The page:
Bob McKenzie of TSN was first to report on Twitter that Detroit Red Wings forward Gustav Nyquist has been given a six-game suspension for his high stick on the Minnesota Wild’s Jared Spurgeon this weekend. This comes after Nyquist waived his right to an in-person hearing that came with an expected minimum of six games. Because the Red Wings have a mandated bye-week starting a week from today, he’ll be eligible to return March 4th against the Edmonton Oilers.
Chris Johnston of Sportsnet tweets that it will cost Nyquist $158,333.33 in salary, though that amount will still count against the Red Wings’ cap.
His suspension comes on the heels of Antoine Vermette receiving a ten-game ban for a much less violent stick infraction. That incident came with a automatic minimum suspension of 10 games, because it involved an official. The six game suspension is tied for the second longest suspension this season with Radko Gudas for his late, high hit on Austin Czarnik back in October. Gudas was a repeat offender, while this is Nyquist’s first interaction with the Department of Player Safety.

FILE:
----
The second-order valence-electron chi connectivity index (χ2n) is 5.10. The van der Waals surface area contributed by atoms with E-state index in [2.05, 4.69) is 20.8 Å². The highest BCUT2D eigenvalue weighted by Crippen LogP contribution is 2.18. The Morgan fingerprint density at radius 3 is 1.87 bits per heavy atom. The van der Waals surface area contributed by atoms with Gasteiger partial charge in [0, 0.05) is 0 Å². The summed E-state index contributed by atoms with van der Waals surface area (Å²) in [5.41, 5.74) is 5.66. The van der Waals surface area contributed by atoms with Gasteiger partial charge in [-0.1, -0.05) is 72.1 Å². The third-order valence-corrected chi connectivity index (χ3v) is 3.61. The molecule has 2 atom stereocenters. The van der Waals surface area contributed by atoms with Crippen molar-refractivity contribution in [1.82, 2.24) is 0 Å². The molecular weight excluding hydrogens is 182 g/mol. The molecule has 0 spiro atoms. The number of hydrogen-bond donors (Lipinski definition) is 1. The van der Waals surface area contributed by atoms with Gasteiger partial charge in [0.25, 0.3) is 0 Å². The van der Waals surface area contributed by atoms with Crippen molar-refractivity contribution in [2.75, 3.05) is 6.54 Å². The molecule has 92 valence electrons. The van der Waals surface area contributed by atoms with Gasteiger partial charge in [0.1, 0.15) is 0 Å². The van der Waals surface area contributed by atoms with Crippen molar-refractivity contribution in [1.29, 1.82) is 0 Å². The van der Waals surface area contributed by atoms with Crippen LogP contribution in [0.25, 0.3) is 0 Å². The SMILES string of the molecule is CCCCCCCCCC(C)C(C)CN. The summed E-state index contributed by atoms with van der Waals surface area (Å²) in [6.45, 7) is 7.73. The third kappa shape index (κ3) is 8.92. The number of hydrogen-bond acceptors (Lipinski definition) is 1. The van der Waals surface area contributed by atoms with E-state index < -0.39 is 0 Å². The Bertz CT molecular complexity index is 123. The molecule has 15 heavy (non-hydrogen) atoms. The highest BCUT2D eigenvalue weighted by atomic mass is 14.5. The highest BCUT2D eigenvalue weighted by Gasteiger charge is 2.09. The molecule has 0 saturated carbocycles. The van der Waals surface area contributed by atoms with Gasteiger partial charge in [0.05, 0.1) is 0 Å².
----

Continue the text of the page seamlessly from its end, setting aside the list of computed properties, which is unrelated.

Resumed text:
Many fans will be surprised by this outcome, given what looked like intent to injure on Nyquist’s part. He seemed to be looking right at Spurgeon when he attacked him in a retaliatory manner—Spurgeon had cross checked him into the boards moments prior.
In the league’s official video report, the Department said that it was “not an accidental or inadvertent high stick”. Nyquist said during his phone hearing that he was trying to get his stick around Spurgeon’s body to deliver a cross check of his own. In the report, they do include that since there was no injury sustained on the play (Spurgeon would return to the game quickly after receiving stitches in the dressing room) and he had no prior history of discipline, he was given a lesser suspension.
As Helene St. James of the Detroit Free Press reports, Ken Holland will not appeal the suspension. It sounds like Nyquist admitted fault in the hearing and will accept his punishment. Perhaps it is true that he wasn’t attempting to high-stick him, but he has to control his stick at all times. It could have easily resulted in a much more severe injury for Spurgeon.
Photo courtesy of USA Today Sports Images.